Warm weather and evaporation mean the Great Salt Lake will continue to decline until temperatures and precipitation drop in late fall.
Editor’s Note: This article is part of the Salt Lake Tribune Environment Team’s Open Lands newsletter. You can Subscribe to the twice-monthly email here.
Hello, this is land and water use reporter Leia Larsen. I like to joke that the Great Salt Lake is actually just a big puddle – the huge, shallow lake evaporates an incredible amount of water every year. Its southern half is now a full foot lower than the annual high in late June, and losing a foot exposes quite a lot of lake bottom.
I’m hoping to take a flight tour next month to see how much the lake has changed since the spring’s record-breaking discharge. Warm weather and evaporation cause the lake level to continue to drop until temperatures and precipitation drop in late autumn.
The southern half is still significantly lower than the northern half because the rock-filled railroad embankment bisecting the lake was breached and state regulators closed it down last year to prevent a total ecological collapse.
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This move probably saved the brine shrimp, brine flies and the birds that depend on them in the South Arm. It also caused the southern half to swell about 5.5 feet from its record low from last fall. But the north arm is actually a few inches lower than it was at this time last year.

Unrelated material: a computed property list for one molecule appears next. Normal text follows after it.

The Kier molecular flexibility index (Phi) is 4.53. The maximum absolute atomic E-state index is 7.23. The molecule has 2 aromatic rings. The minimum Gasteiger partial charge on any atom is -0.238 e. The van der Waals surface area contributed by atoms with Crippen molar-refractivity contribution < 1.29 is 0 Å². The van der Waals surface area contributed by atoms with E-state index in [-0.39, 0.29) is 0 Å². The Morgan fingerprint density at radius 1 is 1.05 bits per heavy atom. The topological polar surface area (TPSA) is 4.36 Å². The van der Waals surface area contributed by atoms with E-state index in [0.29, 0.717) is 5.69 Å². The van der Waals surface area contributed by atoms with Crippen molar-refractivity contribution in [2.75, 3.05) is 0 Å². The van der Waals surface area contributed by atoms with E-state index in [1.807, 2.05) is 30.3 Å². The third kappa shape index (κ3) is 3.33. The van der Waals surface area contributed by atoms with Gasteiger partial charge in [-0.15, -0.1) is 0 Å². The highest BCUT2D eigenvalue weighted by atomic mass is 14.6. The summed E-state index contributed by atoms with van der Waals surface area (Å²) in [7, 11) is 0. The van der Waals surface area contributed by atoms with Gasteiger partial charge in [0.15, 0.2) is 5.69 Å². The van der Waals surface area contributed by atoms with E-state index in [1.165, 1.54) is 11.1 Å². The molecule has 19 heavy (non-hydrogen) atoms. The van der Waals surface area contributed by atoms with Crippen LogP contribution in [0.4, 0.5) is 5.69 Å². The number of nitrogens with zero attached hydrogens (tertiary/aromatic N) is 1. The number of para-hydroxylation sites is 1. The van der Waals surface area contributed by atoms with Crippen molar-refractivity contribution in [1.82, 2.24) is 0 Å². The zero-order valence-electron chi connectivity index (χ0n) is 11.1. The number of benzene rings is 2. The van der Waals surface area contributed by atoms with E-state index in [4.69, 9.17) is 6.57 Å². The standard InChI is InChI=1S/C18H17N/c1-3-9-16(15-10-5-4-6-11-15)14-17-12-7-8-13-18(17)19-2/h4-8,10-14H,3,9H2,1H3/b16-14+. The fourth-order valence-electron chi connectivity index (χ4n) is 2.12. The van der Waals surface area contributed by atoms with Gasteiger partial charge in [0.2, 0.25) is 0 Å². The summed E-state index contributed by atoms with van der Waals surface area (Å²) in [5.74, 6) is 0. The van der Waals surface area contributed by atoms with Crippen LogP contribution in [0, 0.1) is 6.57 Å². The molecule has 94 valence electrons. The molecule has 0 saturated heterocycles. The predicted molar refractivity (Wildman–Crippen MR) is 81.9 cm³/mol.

This shows that even after an amazing winter and unprecedented snow cover, the lake continues to be in trouble. As I previously wrote, breeding birds have disappeared from a key pelican colony in the North Arm, and dust storms are recurring near our urban population centers to the south. The South Arm still needs to rise about seven feet and the North Arm needs to rise more than 10 feet for the lake to reach a sustainable elevation.
Lake lovers now have the opportunity to purchase a special Great Salt Lake license plate. It costs $46 upfront and $25 per year, which is on top of motorists’ usual registration fees. Proceeds go to a conservation fund managed by the Department of Natural Resources for marine conservation projects. But the DMV needs at least 500 drivers to sign up before they can start sending out license plates, so submit those applications.
In southern Utah, Lake Powell is 37.4% full. So far this year it has fallen about 2.10 meters.
The US Department of the Interior is busy crafting plans for managing reservoirs like Lake Powell and Lake Mead in the coming decades as the Colorado River continues to be swamped by millions in the West and depleted by drought. Public comments on the Department’s Environmental Impact Statement for post-2026 operations are due this Tuesday.
It will be interesting to see this feedback. I’m curious if the drainage of Lake Powell and the restoration of Glen Canyon will be a common theme. It’s no longer a fringe idea embraced by environmental groups. Some of the most respected scientists studying the Colorado River suggested earlier this year that the government should seriously consider bypassing Glen Canyon Dam and storing Powell’s water at Mead instead, since both mega-reservoirs are likely never to exceed again will fill 50% of their capacity.
Do you have questions about water management in the west? Or ideas for stories to share? You can reach me at … email@example.com.